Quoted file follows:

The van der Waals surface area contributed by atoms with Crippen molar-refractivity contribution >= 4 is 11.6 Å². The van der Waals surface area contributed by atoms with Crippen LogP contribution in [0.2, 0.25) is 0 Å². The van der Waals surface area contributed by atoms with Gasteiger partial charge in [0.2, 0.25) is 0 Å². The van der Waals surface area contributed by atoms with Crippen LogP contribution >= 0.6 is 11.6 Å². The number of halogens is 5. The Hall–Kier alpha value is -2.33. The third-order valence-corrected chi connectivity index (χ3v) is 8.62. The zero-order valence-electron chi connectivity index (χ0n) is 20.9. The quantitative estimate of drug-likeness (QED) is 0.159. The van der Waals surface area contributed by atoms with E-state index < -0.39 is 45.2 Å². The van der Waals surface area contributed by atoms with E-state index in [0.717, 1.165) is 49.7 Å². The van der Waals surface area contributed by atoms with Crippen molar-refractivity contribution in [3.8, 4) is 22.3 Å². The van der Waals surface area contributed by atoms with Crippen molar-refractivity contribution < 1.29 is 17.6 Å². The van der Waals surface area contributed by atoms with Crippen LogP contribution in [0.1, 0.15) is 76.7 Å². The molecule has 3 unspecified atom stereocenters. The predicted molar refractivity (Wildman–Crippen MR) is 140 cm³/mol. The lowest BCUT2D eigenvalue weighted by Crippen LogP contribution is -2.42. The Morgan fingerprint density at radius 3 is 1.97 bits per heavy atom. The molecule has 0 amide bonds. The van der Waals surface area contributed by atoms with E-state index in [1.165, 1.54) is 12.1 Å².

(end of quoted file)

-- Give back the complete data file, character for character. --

The van der Waals surface area contributed by atoms with Crippen molar-refractivity contribution >= 4 is 11.6 Å². The van der Waals surface area contributed by atoms with Crippen LogP contribution in [0.2, 0.25) is 0 Å². The van der Waals surface area contributed by atoms with Gasteiger partial charge in [0.2, 0.25) is 0 Å². The van der Waals surface area contributed by atoms with Crippen LogP contribution >= 0.6 is 11.6 Å². The number of halogens is 5. The Hall–Kier alpha value is -2.33. The third-order valence-corrected chi connectivity index (χ3v) is 8.62. The zero-order valence-electron chi connectivity index (χ0n) is 20.9. The quantitative estimate of drug-likeness (QED) is 0.159. The van der Waals surface area contributed by atoms with E-state index < -0.39 is 45.2 Å². The van der Waals surface area contributed by atoms with E-state index in [0.717, 1.165) is 49.7 Å². The van der Waals surface area contributed by atoms with Crippen molar-refractivity contribution in [3.8, 4) is 22.3 Å². The van der Waals surface area contributed by atoms with Crippen molar-refractivity contribution < 1.29 is 17.6 Å². The van der Waals surface area contributed by atoms with Crippen LogP contribution in [0.1, 0.15) is 76.7 Å². The molecule has 3 unspecified atom stereocenters. The predicted molar refractivity (Wildman–Crippen MR) is 140 cm³/mol. The lowest BCUT2D eigenvalue weighted by Crippen LogP contribution is -2.42. The Morgan fingerprint density at radius 3 is 1.97 bits per heavy atom. The molecule has 0 amide bonds. The van der Waals surface area contributed by atoms with E-state index in [1.165, 1.54) is 12.1 Å².